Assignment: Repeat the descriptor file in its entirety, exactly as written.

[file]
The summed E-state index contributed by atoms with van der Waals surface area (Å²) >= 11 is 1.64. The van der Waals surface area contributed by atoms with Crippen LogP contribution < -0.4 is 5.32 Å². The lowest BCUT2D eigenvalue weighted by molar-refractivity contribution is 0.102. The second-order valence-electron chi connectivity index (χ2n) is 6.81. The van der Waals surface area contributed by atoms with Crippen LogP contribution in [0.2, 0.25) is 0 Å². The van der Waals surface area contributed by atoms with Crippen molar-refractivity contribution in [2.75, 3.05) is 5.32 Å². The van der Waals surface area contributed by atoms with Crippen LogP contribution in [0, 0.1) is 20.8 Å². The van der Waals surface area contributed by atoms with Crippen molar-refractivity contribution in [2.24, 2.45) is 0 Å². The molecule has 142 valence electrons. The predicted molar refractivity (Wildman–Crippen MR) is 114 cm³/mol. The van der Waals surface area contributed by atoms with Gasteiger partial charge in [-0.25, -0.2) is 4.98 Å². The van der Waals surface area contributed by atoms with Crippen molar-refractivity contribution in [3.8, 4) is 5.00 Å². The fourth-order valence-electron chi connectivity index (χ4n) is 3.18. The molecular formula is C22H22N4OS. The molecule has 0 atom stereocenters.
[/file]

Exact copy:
The summed E-state index contributed by atoms with van der Waals surface area (Å²) >= 11 is 1.64. The van der Waals surface area contributed by atoms with Crippen LogP contribution < -0.4 is 5.32 Å². The lowest BCUT2D eigenvalue weighted by molar-refractivity contribution is 0.102. The second-order valence-electron chi connectivity index (χ2n) is 6.81. The van der Waals surface area contributed by atoms with Crippen LogP contribution in [0.2, 0.25) is 0 Å². The van der Waals surface area contributed by atoms with Crippen molar-refractivity contribution in [2.75, 3.05) is 5.32 Å². The van der Waals surface area contributed by atoms with Crippen LogP contribution in [0, 0.1) is 20.8 Å². The van der Waals surface area contributed by atoms with Crippen molar-refractivity contribution in [2.24, 2.45) is 0 Å². The molecule has 142 valence electrons. The predicted molar refractivity (Wildman–Crippen MR) is 114 cm³/mol. The van der Waals surface area contributed by atoms with Gasteiger partial charge in [-0.25, -0.2) is 4.98 Å². The van der Waals surface area contributed by atoms with Crippen molar-refractivity contribution in [3.8, 4) is 5.00 Å². The fourth-order valence-electron chi connectivity index (χ4n) is 3.18. The molecular formula is C22H22N4OS. The molecule has 0 atom stereocenters.